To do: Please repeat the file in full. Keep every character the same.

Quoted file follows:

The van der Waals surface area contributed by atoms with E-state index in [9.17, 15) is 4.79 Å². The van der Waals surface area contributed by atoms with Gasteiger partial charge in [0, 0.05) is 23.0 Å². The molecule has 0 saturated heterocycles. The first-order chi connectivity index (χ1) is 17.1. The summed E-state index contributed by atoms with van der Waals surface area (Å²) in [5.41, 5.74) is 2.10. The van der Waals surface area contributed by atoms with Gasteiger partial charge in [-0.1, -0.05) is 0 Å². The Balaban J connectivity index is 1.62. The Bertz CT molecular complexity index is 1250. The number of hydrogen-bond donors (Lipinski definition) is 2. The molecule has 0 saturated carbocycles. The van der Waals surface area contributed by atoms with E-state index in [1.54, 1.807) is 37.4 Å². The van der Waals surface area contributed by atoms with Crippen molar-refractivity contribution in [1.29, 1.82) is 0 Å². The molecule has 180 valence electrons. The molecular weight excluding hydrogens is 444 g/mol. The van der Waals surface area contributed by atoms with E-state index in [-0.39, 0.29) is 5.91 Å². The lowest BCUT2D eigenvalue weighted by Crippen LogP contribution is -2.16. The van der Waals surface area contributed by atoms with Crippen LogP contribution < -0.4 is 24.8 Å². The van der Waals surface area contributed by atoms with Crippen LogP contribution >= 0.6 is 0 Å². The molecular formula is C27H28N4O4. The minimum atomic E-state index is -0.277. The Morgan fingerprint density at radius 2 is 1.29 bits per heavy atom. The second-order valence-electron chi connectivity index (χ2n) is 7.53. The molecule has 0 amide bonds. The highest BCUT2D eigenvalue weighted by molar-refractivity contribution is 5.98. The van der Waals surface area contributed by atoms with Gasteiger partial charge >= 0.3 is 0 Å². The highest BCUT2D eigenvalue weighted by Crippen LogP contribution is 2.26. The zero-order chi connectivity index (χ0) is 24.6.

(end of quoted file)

The van der Waals surface area contributed by atoms with E-state index in [9.17, 15) is 4.79 Å². The van der Waals surface area contributed by atoms with Gasteiger partial charge in [0, 0.05) is 23.0 Å². The molecule has 0 saturated heterocycles. The first-order chi connectivity index (χ1) is 17.1. The summed E-state index contributed by atoms with van der Waals surface area (Å²) in [5.41, 5.74) is 2.10. The van der Waals surface area contributed by atoms with Gasteiger partial charge in [-0.1, -0.05) is 0 Å². The Balaban J connectivity index is 1.62. The Bertz CT molecular complexity index is 1250. The number of hydrogen-bond donors (Lipinski definition) is 2. The molecule has 0 saturated carbocycles. The van der Waals surface area contributed by atoms with E-state index in [1.54, 1.807) is 37.4 Å². The van der Waals surface area contributed by atoms with Crippen molar-refractivity contribution in [1.29, 1.82) is 0 Å². The molecule has 180 valence electrons. The molecular weight excluding hydrogens is 444 g/mol. The van der Waals surface area contributed by atoms with E-state index in [-0.39, 0.29) is 5.91 Å². The lowest BCUT2D eigenvalue weighted by Crippen LogP contribution is -2.16. The van der Waals surface area contributed by atoms with Crippen LogP contribution < -0.4 is 24.8 Å². The van der Waals surface area contributed by atoms with Crippen LogP contribution >= 0.6 is 0 Å². The molecular formula is C27H28N4O4. The minimum atomic E-state index is -0.277. The Morgan fingerprint density at radius 2 is 1.29 bits per heavy atom. The second-order valence-electron chi connectivity index (χ2n) is 7.53. The molecule has 0 amide bonds. The highest BCUT2D eigenvalue weighted by molar-refractivity contribution is 5.98. The van der Waals surface area contributed by atoms with Gasteiger partial charge >= 0.3 is 0 Å². The highest BCUT2D eigenvalue weighted by Crippen LogP contribution is 2.26. The zero-order chi connectivity index (χ0) is 24.6.